With a quite “dandy” effervescence in the world of men’s shoes that sets the brand apart from the crowd, Caulaincourt offers models that are surprisingly balanced ; thinner than the English school, and shorter than the Italian school.

The house offers two main ranges–the first range is a permanent offering (the Paris range), and the other range varies according to the calendar seasons (the Club range), with both ranges reflecting the great creativity of the house. Their bi-matter Balmoral boots are particularly worthy of attention : very daring and brimming with flair.

The finishing touches are good, and the prices are fair in regard to overall quality (Blake Rapid and Bolognese constructions).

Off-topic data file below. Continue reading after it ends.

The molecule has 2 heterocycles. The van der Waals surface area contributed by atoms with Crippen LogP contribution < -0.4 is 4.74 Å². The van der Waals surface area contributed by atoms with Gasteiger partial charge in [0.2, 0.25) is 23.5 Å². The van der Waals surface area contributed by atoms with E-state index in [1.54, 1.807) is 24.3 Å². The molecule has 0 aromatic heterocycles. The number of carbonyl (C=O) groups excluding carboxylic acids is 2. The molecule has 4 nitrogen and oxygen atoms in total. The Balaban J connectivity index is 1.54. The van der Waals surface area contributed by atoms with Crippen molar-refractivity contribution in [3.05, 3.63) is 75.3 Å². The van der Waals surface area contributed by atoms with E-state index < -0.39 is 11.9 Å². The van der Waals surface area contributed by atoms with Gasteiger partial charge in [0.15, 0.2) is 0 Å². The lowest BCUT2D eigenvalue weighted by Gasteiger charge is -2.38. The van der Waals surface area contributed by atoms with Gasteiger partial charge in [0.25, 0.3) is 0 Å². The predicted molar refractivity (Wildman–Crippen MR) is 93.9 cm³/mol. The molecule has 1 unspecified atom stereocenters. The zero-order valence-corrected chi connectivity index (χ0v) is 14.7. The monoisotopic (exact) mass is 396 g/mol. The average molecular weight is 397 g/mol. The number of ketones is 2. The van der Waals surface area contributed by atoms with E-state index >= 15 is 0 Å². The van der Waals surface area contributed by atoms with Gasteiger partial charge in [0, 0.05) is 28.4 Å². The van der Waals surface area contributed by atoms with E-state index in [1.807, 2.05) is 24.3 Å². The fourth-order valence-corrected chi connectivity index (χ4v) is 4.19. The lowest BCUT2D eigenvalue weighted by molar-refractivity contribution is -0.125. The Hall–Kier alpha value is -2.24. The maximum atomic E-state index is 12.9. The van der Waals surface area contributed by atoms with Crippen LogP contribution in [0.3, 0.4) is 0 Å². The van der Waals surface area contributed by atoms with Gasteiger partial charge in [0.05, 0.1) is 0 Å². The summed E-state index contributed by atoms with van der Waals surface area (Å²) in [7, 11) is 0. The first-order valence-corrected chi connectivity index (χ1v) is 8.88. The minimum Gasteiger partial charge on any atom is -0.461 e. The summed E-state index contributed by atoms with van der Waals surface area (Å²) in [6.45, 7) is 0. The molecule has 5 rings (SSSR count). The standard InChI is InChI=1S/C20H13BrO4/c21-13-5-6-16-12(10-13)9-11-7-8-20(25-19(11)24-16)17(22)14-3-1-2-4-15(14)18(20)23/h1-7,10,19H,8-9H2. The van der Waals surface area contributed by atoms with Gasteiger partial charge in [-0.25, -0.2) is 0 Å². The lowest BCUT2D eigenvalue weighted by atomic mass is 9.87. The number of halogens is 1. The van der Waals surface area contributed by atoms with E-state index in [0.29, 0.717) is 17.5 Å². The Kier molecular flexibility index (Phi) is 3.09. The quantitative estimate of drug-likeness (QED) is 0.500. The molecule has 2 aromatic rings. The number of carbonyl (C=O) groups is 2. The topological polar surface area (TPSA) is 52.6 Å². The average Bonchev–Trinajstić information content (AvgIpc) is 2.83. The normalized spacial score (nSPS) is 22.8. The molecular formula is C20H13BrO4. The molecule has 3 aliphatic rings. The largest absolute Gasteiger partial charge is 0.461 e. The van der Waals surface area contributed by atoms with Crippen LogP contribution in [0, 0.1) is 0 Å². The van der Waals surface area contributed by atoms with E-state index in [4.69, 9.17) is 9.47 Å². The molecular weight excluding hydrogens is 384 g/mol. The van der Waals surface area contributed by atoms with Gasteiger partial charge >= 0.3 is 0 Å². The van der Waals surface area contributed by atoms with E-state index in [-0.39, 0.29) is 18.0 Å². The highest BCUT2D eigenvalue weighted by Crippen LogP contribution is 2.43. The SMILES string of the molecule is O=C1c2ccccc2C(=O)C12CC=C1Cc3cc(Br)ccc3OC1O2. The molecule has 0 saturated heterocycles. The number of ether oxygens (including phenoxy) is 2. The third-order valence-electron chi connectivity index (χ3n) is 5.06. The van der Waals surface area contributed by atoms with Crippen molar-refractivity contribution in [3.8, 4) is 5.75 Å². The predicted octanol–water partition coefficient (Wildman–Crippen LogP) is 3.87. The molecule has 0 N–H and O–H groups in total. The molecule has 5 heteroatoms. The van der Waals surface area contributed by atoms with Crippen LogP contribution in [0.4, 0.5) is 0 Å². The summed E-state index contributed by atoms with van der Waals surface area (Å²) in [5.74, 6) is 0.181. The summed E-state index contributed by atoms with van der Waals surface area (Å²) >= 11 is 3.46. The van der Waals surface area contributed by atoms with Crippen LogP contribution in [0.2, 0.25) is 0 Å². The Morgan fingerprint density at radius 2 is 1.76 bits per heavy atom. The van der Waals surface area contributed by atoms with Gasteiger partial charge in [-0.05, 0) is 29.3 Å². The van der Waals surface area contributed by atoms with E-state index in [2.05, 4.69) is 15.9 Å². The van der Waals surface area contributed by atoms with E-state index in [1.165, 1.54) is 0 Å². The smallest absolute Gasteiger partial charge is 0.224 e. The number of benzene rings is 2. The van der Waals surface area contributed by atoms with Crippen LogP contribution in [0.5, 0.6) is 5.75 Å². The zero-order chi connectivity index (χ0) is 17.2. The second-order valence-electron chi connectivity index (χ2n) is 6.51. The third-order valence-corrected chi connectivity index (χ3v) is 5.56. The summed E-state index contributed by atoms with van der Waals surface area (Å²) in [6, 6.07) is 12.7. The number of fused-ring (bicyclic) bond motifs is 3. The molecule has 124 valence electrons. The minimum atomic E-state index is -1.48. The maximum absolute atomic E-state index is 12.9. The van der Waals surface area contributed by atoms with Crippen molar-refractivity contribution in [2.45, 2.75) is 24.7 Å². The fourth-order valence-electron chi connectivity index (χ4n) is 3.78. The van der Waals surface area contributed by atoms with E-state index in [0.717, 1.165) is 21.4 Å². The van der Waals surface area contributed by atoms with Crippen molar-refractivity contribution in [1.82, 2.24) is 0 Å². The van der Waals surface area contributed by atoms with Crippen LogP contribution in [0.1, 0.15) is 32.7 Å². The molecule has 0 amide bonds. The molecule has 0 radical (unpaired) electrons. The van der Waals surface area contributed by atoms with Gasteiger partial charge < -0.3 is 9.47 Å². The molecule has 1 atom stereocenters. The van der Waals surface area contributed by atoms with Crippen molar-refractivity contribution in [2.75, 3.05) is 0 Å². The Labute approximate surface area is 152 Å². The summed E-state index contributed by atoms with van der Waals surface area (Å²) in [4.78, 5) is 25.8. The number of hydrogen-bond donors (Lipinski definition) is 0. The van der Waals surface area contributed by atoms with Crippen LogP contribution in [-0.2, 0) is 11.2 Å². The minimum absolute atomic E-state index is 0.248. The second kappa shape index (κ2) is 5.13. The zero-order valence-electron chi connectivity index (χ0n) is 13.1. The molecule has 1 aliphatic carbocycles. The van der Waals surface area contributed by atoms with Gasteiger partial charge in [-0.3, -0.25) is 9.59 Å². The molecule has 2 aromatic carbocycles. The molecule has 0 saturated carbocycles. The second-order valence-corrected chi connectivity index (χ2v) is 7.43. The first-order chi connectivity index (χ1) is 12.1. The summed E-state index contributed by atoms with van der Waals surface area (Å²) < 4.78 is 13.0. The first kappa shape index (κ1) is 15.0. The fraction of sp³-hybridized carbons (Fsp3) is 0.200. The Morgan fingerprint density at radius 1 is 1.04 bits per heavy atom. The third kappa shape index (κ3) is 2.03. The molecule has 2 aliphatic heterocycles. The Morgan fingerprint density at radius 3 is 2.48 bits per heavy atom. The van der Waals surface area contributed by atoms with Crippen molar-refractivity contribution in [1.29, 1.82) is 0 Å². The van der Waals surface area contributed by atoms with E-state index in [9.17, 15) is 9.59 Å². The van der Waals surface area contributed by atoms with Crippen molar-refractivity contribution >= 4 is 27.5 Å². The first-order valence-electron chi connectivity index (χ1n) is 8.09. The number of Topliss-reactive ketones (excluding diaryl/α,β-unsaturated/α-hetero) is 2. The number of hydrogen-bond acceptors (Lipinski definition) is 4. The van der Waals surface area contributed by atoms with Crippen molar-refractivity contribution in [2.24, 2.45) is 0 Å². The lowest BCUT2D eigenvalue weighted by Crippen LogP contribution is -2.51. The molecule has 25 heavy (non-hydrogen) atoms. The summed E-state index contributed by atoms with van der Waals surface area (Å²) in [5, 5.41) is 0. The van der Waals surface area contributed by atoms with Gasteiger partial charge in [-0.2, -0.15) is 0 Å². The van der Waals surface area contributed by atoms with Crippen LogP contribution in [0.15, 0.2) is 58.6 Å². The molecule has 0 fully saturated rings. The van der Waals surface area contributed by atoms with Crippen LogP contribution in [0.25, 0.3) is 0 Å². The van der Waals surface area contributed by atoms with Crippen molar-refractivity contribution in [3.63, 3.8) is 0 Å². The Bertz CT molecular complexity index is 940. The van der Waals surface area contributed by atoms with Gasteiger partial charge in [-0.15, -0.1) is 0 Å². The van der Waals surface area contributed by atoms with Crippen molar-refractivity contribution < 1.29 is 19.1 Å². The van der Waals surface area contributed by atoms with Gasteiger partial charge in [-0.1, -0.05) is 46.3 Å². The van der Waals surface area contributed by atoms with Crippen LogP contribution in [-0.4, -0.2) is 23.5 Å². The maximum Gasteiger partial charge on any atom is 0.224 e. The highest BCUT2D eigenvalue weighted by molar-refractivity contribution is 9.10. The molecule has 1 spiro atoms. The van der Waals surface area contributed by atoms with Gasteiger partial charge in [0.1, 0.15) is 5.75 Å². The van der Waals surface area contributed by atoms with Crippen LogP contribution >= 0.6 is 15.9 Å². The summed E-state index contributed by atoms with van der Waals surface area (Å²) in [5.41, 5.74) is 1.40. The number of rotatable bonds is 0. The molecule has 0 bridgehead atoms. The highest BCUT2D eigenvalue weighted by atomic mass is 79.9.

A brand on the rise, whose passion and seriousness we can only applaud.

++ : Serious work, full of personality.

— : Some models could be too noticeable, but is really a matter of personal taste.


And the Immortal Ginkgo

Average price : 400 euros

A very respectable house from the Northeastern region of Alsace, France. Heschung is now well-known throughout the world for its impeccable construction and quality, its mastery of the Norwegian welt and for the incredible longevity of its products.

The house style is historically focused towards outdoor wear, which makes Heschung a more « casual » brand than the rest on the list (with their « urban » collection being quite new).

But Heschung harbors a true treasure in its midst : the perfect shoe for a weekend outdoors. An emblematic model that every country shoe lover should own one day — the famous Gingko model, the ultimate « hunting boot » (in this price range).